In addition there have been two steam explosions (phreatic activity) in the Valley of Desolation in 1880 and 1997. Frequent seismic swarms and vigorous and widespread geothermal activity today characterize the island. In fact it is the most worrying of all the Caribbean volcanic areas and there is a general feeling that it (like Montserrat pre-1995) is long overdue for an eruption. Scientists are predicting that there will be at least one major eruption within the next 100 years.
What is of particular concern is that the capital Roseau and most of the islands infrastructure lie on a pyroclastic flow fan derived from the Wotten Waven caldera situated on the eastern outskirts of the capital.
The pyroclastic deposits of the Roseau area abound with ignimbrites (pumiceous pyroclastic flows), surge and airfall deposits with radiocaron ages ranging from 38,000 to 1000 years B.P.
Volcanologist Haraldur Sigurdsson as long ago as 1972 described one of the units which he called the Roseau ash and together with other workers traced its submarine extension. As a result of this work they concluded that about 38,000 years ago the island erupted around 56 cubic kilometers of pumiceous materials in what was described as the largest eruption in past 200,000 years in the Caribbean.
Pyroclastic flows deposited about 30 cubic km on the Caribbean floor and the remainder was deposited on the Atlantic floor from AntiTrade Wind dispersal. More recent work suggests that there are several ignimbrite sheets separated by ancient soils and the deposits may have resulted from several eruptions. However all conclusions indicate that the capital Roseau is situated in one of the most hazardous areas of the island.
The Dominican.net will continue to bring you the history and photos of this aspect of our beautiful island over the next several issues.
The History of a Volcanic Island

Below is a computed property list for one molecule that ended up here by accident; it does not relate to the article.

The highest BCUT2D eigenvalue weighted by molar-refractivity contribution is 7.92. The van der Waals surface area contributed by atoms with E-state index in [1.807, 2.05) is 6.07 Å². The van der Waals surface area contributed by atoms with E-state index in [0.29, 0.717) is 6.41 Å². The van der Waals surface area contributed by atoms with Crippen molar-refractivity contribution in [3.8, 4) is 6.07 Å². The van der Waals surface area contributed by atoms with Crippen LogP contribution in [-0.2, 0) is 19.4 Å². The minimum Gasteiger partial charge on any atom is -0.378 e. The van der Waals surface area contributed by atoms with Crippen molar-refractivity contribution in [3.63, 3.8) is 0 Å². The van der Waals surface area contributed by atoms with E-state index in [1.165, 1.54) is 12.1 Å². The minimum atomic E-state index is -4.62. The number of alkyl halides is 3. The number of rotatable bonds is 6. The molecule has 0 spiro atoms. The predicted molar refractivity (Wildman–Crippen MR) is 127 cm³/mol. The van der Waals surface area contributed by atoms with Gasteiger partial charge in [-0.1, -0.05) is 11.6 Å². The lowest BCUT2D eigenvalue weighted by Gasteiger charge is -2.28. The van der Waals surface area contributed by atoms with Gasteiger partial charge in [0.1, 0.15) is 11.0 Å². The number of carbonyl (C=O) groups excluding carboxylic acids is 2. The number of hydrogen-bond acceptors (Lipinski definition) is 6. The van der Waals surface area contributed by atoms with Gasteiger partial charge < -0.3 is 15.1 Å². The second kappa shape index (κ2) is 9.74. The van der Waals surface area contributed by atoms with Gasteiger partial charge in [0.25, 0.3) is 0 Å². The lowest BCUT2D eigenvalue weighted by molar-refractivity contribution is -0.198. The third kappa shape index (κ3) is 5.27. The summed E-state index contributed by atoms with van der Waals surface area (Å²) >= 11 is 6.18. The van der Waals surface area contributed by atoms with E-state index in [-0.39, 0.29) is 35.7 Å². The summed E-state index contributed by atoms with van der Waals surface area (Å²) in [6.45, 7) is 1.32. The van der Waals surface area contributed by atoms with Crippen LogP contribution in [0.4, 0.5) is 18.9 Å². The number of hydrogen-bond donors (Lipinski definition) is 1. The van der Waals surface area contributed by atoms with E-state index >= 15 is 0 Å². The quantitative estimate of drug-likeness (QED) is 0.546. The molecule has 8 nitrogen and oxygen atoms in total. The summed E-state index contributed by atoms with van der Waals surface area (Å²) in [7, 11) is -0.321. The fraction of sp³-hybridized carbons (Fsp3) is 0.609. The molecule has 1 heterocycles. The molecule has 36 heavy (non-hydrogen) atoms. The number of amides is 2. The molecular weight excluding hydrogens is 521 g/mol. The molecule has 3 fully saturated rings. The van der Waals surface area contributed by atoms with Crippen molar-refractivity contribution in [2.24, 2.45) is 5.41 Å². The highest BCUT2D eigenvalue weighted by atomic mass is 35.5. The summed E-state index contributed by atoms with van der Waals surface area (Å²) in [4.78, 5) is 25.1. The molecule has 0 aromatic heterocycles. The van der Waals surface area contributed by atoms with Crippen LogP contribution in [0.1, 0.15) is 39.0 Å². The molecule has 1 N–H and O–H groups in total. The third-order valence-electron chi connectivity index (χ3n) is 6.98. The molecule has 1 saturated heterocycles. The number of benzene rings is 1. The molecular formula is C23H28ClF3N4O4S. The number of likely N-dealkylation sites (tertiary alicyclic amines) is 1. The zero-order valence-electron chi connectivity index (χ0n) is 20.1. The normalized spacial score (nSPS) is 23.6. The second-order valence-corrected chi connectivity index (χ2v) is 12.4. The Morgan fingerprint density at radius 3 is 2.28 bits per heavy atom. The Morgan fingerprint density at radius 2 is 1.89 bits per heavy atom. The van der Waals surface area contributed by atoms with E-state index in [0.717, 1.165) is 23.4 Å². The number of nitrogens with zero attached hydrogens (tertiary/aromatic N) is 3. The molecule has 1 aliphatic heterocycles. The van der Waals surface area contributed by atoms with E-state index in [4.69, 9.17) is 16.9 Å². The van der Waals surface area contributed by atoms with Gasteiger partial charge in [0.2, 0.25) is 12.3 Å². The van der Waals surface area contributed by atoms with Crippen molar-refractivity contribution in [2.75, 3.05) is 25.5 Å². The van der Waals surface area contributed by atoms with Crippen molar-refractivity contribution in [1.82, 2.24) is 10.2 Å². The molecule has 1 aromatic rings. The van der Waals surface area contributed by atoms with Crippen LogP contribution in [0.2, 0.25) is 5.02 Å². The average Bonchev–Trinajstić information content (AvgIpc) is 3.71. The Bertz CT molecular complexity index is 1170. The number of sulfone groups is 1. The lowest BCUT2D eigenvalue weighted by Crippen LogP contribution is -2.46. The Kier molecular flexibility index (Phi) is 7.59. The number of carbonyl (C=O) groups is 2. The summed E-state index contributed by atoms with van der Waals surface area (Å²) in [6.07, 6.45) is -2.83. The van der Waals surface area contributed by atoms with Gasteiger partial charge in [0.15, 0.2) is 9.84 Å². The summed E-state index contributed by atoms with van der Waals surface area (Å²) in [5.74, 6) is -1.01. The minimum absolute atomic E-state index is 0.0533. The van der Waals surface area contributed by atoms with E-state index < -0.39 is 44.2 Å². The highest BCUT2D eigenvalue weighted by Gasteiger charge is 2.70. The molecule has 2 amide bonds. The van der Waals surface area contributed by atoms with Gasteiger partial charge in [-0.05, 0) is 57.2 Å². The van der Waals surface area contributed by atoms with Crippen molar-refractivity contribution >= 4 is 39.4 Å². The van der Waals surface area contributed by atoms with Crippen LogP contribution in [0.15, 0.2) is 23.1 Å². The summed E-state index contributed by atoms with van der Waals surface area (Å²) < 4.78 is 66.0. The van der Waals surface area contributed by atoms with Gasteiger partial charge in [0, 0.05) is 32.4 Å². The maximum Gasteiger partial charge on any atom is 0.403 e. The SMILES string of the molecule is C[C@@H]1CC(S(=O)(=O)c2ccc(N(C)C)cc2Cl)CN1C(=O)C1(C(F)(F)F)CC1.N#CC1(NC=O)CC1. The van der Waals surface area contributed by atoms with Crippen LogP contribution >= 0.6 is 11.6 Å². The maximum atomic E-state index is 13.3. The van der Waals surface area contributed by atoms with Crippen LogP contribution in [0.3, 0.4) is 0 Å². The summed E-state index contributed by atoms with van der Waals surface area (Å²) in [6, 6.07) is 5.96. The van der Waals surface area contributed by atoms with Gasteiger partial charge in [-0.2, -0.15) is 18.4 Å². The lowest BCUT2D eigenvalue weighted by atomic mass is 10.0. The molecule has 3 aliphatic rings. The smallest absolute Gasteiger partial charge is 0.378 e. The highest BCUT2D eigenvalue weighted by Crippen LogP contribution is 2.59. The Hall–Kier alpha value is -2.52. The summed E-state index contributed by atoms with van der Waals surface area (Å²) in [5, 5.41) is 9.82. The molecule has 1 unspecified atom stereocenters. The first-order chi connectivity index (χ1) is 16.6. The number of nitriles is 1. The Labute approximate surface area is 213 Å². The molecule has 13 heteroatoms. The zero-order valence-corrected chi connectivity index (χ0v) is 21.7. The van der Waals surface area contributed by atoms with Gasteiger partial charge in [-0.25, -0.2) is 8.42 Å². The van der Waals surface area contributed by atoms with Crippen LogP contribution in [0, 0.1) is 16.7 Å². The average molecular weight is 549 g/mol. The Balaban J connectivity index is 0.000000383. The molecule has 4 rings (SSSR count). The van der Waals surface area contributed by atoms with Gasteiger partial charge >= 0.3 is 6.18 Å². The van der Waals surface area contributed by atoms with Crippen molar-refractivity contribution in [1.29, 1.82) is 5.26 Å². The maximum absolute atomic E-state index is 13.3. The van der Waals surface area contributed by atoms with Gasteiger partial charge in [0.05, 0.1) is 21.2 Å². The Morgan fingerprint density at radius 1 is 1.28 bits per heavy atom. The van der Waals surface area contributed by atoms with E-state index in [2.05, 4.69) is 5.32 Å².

The Morne Plat Pays (Flat Footed) Volcano
The Morne Watt (Rat Mountain) Volcano
The Morne Diablotins (little devils) Volcano
Dominica Eco Trip
Dominica Treasure Island
The following references are the sources used in writing the articles on Dominica’s volcanos: (i) Bellon H, 1988. Reconnaissance chronologique des deux premieres phases d'activite volcanique en Dominique (Petites Antilles). Compte Rendus Acad Sci Paris, 306: 1487-1492;
(ii)Lindsay J M, Smith A L, Roobol M J, Stasiuk M V, 2005b. Dominica. In: Lindsay J M, Robertson R E A, Shepherd J B, Ali S (eds). Volcanic Hazard Atlas of the Lesser Antilles, Trinidad and Tobago, Seismic Res Unit, Univ West Indies, p 1-47;
(iii) Robson G R, Tomblin J, 1966. West Indies. Catalog of Active Volcanoes of the World and Solfatara Fields, Rome: IAVCEI, 20: 1-56;(iv)Shepherd J B, 1989. Eruptions, eruption precursors and related phenomena in the Lesser Antilles. In: Latter J H (ed), Volcanic Hazards - Assessment and Monitoring, Berlin: Springer-Verlag, p 292-311;
(iv) Shepherd J B, 2001. Volcanoes of the eastern Caribbean: past activity and future hazards. Paper presented at the Workshop on Volcanic and Seismic Hazards in the eastern Caribbean, May 28- June 1, 2001, 57 p; and
(v) The Smithsonian Institute Website http://volcano.si.edu.